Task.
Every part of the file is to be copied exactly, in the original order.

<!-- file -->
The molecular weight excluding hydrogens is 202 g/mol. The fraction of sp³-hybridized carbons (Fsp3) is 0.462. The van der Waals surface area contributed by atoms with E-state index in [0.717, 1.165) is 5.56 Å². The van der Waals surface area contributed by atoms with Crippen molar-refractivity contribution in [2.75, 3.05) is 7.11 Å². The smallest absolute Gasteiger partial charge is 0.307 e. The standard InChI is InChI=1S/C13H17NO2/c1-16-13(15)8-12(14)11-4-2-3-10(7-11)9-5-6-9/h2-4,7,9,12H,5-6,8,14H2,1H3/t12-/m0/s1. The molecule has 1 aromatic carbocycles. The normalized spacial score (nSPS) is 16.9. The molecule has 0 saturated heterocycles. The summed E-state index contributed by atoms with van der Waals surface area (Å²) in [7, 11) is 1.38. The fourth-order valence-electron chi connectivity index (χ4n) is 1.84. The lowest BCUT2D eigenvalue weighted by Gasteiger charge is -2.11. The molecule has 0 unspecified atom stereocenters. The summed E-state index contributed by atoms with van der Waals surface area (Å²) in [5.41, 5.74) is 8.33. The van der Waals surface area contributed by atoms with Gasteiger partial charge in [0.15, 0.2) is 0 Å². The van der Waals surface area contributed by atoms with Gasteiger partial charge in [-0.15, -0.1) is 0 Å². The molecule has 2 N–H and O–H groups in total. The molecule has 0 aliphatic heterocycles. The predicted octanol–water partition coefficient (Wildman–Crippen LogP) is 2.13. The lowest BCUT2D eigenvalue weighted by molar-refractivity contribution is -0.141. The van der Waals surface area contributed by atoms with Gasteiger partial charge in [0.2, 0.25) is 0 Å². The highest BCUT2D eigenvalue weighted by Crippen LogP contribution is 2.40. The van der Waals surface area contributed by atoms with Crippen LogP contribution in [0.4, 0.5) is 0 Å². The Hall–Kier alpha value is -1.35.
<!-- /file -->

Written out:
The molecular weight excluding hydrogens is 202 g/mol. The fraction of sp³-hybridized carbons (Fsp3) is 0.462. The van der Waals surface area contributed by atoms with E-state index in [0.717, 1.165) is 5.56 Å². The van der Waals surface area contributed by atoms with Crippen molar-refractivity contribution in [2.75, 3.05) is 7.11 Å². The smallest absolute Gasteiger partial charge is 0.307 e. The standard InChI is InChI=1S/C13H17NO2/c1-16-13(15)8-12(14)11-4-2-3-10(7-11)9-5-6-9/h2-4,7,9,12H,5-6,8,14H2,1H3/t12-/m0/s1. The molecule has 1 aromatic carbocycles. The normalized spacial score (nSPS) is 16.9. The molecule has 0 saturated heterocycles. The summed E-state index contributed by atoms with van der Waals surface area (Å²) in [7, 11) is 1.38. The fourth-order valence-electron chi connectivity index (χ4n) is 1.84. The lowest BCUT2D eigenvalue weighted by Gasteiger charge is -2.11. The molecule has 0 unspecified atom stereocenters. The summed E-state index contributed by atoms with van der Waals surface area (Å²) in [5.41, 5.74) is 8.33. The van der Waals surface area contributed by atoms with Gasteiger partial charge in [0.15, 0.2) is 0 Å². The van der Waals surface area contributed by atoms with Gasteiger partial charge in [-0.15, -0.1) is 0 Å². The molecule has 2 N–H and O–H groups in total. The molecule has 0 aliphatic heterocycles. The predicted octanol–water partition coefficient (Wildman–Crippen LogP) is 2.13. The lowest BCUT2D eigenvalue weighted by molar-refractivity contribution is -0.141. The van der Waals surface area contributed by atoms with Gasteiger partial charge in [0.2, 0.25) is 0 Å². The highest BCUT2D eigenvalue weighted by Crippen LogP contribution is 2.40. The van der Waals surface area contributed by atoms with Crippen LogP contribution in [0.4, 0.5) is 0 Å². The Hall–Kier alpha value is -1.35.